If the foreign national has ever committed certain immigration violations, has certain medical conditions, committed certain crimes, or is affiliated in any way with terrorist or security organizations, he or she might not be eligible for a visa unless there is a waiver available. These bases for preventing someone from immigrating are called “grounds of inadmissibility.” Not all, but some grounds of inadmissibility are “waivable,” which means that the foreign national asks that immigration overlooks the ground of inadmissibility and permits the foreign national to obtain a visa and enter the country.

For family-based cases, one of the most common grounds of inadmissibility is the “unlawful presence” bars. If someone has been in the United States after overstaying a visa or after entering without inspection, and then leaves the country, certain bars to returning might apply. If the person spent more than 180 days but less than 1 year without status in the US and then leaves, he or she cannot return for three years. If the stay was more than one year, he or she cannot return for 10 years. These three and ten year bars may be waived in some circumstances.

How can someone immigrate through an employer?

Like with the family process, the employment-based process generally requires a petitioner, which is the employer. Exceptions exist for individuals who have extraordinary ability in their field, or for those whose work is within the national interest.

While every case is different, in general, there are three categories in which an employee would apply for a green card. Two of these categories—EB-2 and EB-3—usually require an employer first to “test” the labor market to ensure that no US qualified workers. Once the Department of Labor has certified that there are no qualified workers, the employer can then file an immigrant petition with the immigration services (USCIS) to demonstrate that the employee is qualified for the position. If that petition is approved, the employee can then apply for a visa from abroad to come as a lawful permanent resident or, in some circumstances, if he or she has been maintaining valid immigration status in the United States, the employee may be able to apply for green card inside the United States through an adjustment of status. See above for more information on potential complications related to visas applications.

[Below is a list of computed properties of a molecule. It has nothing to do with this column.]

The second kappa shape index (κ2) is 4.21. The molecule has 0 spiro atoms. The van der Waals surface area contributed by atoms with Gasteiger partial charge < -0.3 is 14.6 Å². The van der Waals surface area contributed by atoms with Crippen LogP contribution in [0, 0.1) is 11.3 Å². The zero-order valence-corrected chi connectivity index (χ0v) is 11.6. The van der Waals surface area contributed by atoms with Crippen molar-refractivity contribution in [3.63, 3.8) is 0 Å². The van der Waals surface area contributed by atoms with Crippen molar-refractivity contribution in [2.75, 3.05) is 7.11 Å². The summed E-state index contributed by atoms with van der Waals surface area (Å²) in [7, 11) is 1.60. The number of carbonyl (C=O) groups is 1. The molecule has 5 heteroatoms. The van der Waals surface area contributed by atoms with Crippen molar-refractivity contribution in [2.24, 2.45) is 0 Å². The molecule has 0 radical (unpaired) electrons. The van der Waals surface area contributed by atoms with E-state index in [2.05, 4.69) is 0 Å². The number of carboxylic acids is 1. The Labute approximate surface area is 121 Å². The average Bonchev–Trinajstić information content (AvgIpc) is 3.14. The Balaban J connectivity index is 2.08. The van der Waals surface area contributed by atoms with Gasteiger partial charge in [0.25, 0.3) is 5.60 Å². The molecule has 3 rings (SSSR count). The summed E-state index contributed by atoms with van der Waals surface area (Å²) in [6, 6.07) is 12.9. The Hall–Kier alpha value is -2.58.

What options are available for someone who has humanitarian needs?

The “humanitarian” category is a broad one, but for our purposes we include individuals who have asylum or refugee status and those who have U or T Visas and are ready to apply for lawful permanent residence. The individual requirements for applying for green cards in each of these statuses vary greatly. An asylee or refugee can usually apply for permanent residence after a year in status. A U or T nonimmigrant has to wait three years to apply.

The underlying applications can also be complicated, and the Popp Law Office has extensive experience helping individuals apply for asylum and visas based on domestic violence, trafficking, and other crimes.